“It is certainly true that on average a teacher who raises test scores by a lot will tend to raise the non-cognitive factor to some extent … But it is not true that every teacher who raises the non-cognitive factor raises test scores and vice versa — far from [it],” Jackson, the Northwestern professor who studied North Carolina ninth-graders, said in an interview.
In some ways this complicates the polarizing debate about whether student test scores should be part of teacher evaluation — and gives credence to critics’ assertion that test scores don’t fully capture teacher effectiveness.
But Jackson says that dumping test-based evaluation isn’t necessarily the right takeaway.
“Test score [value-added] is informative and it's more informative than how many years [teachers] stay in the profession,” he said, alluding to traditional teacher salary schedules and some tenure systems, which reward longevity rather than measured effectiveness.
Kraft said that his research couldn’t render a verdict one way or another on the value-added debate.
Jackson’s study actually shows that a teacher’s value-added score was positively associated with students’ high school completion, though teachers’ combined effect on absences, suspensions, and grades was even more predictive.
“Are there better ways to measure teacher quality … than simply using test score value-added? Jackson said. “The [answer] there is absolutely yes.”
Put it in teachers evaluations? Not so fast.
So if researchers know that teachers affect non-cognitive skills, that the impact isn’t captured in test scores, and that it’s difficult to predict which teachers will be effective, one obvious policy takeaway is to start evaluating teachers in part based on these non-cognitive impacts.
In reality, though, it’s not that simple. “Any time we place incentives on measures it has the potential to distort the responses to that measure,” said Kraft.
This potential problem — sometimes referred to as Campbell’s Law — has long been seen in the form of cheating and other concerns about test-based evaluation, and may be even more difficult to overcome when measuring what are sometimes called softer skills. Students can be coached when filling out surveys, for instance, and teacher-reported attendance, GPA and behavior records might be easily manipulated.
“It's not obvious that measures of non-cognitive skill that I use [in research] are going to be easily implemented in a policy setting,” said Jackson.
Finding a way to make it work
Researchers agree that it’s crucial that policy — including school accountability and teacher evaluation systems — take the findings on non-cognitive into account. “It's important enough for long-term outcomes that we invest in trying to make this work,” Kraft said.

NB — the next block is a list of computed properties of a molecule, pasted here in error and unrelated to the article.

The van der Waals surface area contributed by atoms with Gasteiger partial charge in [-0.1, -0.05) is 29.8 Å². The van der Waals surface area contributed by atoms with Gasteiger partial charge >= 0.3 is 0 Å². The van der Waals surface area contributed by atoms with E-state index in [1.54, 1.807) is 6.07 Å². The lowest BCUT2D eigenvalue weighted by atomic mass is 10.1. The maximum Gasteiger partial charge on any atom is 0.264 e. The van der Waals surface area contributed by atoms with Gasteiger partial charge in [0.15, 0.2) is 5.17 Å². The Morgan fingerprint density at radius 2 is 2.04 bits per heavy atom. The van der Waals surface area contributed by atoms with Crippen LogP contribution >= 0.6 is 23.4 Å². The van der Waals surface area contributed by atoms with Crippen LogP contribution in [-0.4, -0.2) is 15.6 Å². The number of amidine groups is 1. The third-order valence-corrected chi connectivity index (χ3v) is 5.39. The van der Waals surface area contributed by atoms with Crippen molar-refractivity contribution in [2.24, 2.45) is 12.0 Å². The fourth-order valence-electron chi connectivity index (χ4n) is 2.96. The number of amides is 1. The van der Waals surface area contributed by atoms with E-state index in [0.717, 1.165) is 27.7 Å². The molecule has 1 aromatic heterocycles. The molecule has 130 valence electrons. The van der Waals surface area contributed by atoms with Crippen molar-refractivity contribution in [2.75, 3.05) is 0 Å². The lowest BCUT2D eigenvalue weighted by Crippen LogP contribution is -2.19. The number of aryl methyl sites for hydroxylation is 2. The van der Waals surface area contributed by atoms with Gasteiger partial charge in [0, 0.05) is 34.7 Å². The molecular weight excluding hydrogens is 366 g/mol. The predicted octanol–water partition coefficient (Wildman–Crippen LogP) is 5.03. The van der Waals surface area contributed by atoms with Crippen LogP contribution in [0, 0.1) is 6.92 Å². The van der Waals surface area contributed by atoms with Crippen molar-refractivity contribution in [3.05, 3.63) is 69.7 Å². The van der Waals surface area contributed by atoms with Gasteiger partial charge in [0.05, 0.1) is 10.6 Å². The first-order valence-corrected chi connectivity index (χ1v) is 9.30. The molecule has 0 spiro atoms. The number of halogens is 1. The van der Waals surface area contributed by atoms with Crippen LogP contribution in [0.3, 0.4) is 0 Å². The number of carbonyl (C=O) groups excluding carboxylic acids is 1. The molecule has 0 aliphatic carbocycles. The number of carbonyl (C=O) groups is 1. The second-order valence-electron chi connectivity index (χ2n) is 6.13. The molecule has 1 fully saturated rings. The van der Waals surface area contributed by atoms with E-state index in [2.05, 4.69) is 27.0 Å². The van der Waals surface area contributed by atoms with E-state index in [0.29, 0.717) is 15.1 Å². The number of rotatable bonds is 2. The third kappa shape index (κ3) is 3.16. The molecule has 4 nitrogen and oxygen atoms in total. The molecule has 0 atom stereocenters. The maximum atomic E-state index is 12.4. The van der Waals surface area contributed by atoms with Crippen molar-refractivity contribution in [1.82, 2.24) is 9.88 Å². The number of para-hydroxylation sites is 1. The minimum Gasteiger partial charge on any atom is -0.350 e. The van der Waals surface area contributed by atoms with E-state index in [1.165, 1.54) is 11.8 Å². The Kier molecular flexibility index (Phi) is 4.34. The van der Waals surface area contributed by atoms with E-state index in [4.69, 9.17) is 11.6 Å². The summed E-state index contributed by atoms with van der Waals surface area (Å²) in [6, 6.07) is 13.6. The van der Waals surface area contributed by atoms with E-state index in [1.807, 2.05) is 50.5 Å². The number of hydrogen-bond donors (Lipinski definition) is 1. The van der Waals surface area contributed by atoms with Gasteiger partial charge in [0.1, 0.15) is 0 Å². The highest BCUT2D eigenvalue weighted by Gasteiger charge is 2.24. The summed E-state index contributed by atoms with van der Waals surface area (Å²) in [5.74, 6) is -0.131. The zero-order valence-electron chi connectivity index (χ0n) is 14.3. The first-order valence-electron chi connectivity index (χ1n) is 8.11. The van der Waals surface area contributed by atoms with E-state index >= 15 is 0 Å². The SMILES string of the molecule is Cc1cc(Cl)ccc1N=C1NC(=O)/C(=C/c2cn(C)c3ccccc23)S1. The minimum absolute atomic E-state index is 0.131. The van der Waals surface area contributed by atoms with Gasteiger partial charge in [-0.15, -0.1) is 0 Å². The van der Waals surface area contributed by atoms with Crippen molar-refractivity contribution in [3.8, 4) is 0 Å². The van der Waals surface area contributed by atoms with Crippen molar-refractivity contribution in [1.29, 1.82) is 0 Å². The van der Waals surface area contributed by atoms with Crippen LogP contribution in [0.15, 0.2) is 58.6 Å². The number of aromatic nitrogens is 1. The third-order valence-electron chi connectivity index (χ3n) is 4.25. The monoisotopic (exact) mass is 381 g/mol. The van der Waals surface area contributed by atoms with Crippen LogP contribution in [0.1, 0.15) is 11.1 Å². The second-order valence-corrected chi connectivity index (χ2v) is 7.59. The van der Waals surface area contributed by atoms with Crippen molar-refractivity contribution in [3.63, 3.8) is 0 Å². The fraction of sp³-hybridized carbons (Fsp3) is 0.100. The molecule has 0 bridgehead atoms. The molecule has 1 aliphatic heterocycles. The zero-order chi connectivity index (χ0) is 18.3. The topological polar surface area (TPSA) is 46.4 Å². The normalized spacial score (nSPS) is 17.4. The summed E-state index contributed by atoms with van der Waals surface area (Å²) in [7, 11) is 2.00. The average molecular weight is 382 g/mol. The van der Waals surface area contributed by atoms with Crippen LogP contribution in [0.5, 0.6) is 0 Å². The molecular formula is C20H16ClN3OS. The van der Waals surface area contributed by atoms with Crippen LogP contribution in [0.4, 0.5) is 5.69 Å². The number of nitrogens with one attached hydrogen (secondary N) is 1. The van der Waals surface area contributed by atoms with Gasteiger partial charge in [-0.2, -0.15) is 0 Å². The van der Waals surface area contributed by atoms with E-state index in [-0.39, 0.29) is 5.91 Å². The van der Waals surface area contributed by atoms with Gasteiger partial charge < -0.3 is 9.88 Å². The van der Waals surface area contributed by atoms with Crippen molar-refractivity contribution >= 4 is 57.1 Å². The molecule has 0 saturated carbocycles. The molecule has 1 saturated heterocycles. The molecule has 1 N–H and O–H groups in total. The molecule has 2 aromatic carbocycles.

What that means is not entirely clear, but there are several options policymakers might consider.
One idea is simply investing in more evidence. While more scholars seem to be focusing on this issue, many unanswered questions remain, particularly on using non-cognitive outcomes for accountability purposes.
This is especially important considering that the new federal education law requires states to judge schools (and indirectly their teachers) by measures other than test scores. Different places will try different approaches with varying degrees of success, and it will be critical to look carefully at what’s working and what isn’t.
While it may be difficult to directly evaluating teachers based on non-cognitive measures, current teacher evaluation systems may already have proxies for these skills. Kraft and Blazar find that aspects of teachers’ classroom observation scores predict their effects on these non-academic outcomes. For instance, teachers who were highly rated by observers on providing emotional support also raised students’ happiness in class. To account for non-academic skills, it will be important for schools and districts to work to hone their evaluation tools.
Finally, these measures may be useful for low-stakes purposes designed to help teachers get better. At least for now, scores on non-cognitive measures could be calculated for teachers without the threat that they’ll be used for evaluation.
This would address the concerns about manipulation and would allow educators to attempt to improve their instruction based on strengths and weaknesses. For example, New York City is administering no-stakes student surveys solely to give teachers feedback and help them improve instruction.
“Using [non-cognitive measures] for high stakes is not the only way to use them,” said Kraft.